05 Jun Rainy Weather Driving Safety
Even with the reduced visibility and traction that comes with wet weather driving, many accidents are preventable. Below we provide some recommendations on how to lessen some of the risks brought about by rainy weather driving.
Rainy Weather Driving Safety
Think. When conditions are bad, drivers have to be focused on what’s going on around them.
Turn on your headlights. It’s the law to have your headlights on when your windshield wipers are. They should be on when visibility is low.
Beware of hydroplaning. Hydroplaning occurs when your tires are getting more traction on the layer of water on the road than on the road. Your vehicle will float on the water, like a boat, causing your car to slide uncontrollably. It’s easy to hydroplane. All you need is to be going 35 mph and one-twelfth of an inch of rain on the road. When you start to hydroplane, let off of the accelerator slowly. Do not use your breaks. Steer your vehicle straight until you have control.
Turn off cruise control. Cruise control may cause you to lose control on wet surfaces. You may feel it’ll help you stay at one steady speed, but if you hydroplane your car will actually go faster while you’re in cruise control.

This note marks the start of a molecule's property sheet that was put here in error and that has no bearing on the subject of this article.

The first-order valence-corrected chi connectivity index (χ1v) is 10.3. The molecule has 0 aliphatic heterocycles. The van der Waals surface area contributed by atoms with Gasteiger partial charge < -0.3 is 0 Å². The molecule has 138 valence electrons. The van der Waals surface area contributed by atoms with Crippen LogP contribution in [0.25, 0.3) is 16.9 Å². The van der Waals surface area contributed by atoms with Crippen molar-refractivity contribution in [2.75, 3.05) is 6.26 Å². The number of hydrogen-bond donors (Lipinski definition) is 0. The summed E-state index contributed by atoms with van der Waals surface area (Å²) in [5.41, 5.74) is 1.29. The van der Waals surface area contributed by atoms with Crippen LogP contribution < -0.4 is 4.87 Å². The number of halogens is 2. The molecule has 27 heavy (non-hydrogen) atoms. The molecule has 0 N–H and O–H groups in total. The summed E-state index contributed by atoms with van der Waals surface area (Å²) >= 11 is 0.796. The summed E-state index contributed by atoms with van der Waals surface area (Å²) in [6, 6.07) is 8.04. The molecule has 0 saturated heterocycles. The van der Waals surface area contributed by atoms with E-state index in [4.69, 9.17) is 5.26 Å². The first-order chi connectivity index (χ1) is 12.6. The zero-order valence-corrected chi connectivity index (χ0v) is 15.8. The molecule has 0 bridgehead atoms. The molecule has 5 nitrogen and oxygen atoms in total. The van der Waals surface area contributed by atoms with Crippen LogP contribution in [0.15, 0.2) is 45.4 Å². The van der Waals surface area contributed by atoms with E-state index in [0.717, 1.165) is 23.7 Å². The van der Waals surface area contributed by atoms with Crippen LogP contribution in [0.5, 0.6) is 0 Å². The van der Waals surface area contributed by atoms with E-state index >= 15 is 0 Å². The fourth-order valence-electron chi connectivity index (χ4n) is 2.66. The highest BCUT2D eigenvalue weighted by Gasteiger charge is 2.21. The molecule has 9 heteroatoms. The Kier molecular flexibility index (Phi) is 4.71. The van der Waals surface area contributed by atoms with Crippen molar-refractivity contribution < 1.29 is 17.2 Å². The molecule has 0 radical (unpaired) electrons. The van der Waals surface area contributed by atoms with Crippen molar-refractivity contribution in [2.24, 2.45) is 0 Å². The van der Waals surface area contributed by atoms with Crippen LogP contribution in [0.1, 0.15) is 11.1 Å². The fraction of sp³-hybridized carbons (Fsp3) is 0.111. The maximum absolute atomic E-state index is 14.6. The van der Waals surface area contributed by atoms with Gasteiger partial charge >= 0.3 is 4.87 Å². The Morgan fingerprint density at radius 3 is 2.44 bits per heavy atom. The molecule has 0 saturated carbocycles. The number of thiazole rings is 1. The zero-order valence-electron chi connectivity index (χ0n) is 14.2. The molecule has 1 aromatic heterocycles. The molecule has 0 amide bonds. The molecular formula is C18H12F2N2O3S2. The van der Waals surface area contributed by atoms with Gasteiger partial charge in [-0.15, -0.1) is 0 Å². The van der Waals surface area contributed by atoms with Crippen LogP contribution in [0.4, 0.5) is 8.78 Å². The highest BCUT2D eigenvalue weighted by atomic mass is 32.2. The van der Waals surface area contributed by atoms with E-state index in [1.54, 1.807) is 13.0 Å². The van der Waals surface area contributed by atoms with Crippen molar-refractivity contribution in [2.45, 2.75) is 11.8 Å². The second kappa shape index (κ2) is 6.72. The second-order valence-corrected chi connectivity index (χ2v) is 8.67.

Slow down. Speed limits are designed for ideal conditions. When it’s raining, that’s hardly the environment you’re driving in. Let up on the accelerator and allow yourself more time to reach your destination.
Back off. Forget the old rule about keeping a certain number of car lengths between you and the vehicle in front of you. Focus on staying 3-4 seconds behind the vehicle in front of you in dry conditions. Add more time if it’s raining, staying about 5 seconds behind.
More car wrecks happen during wet weather conditions. If you are injured in a motor vehicle accident, you need an attorney. Don’t Delay, Call Clay!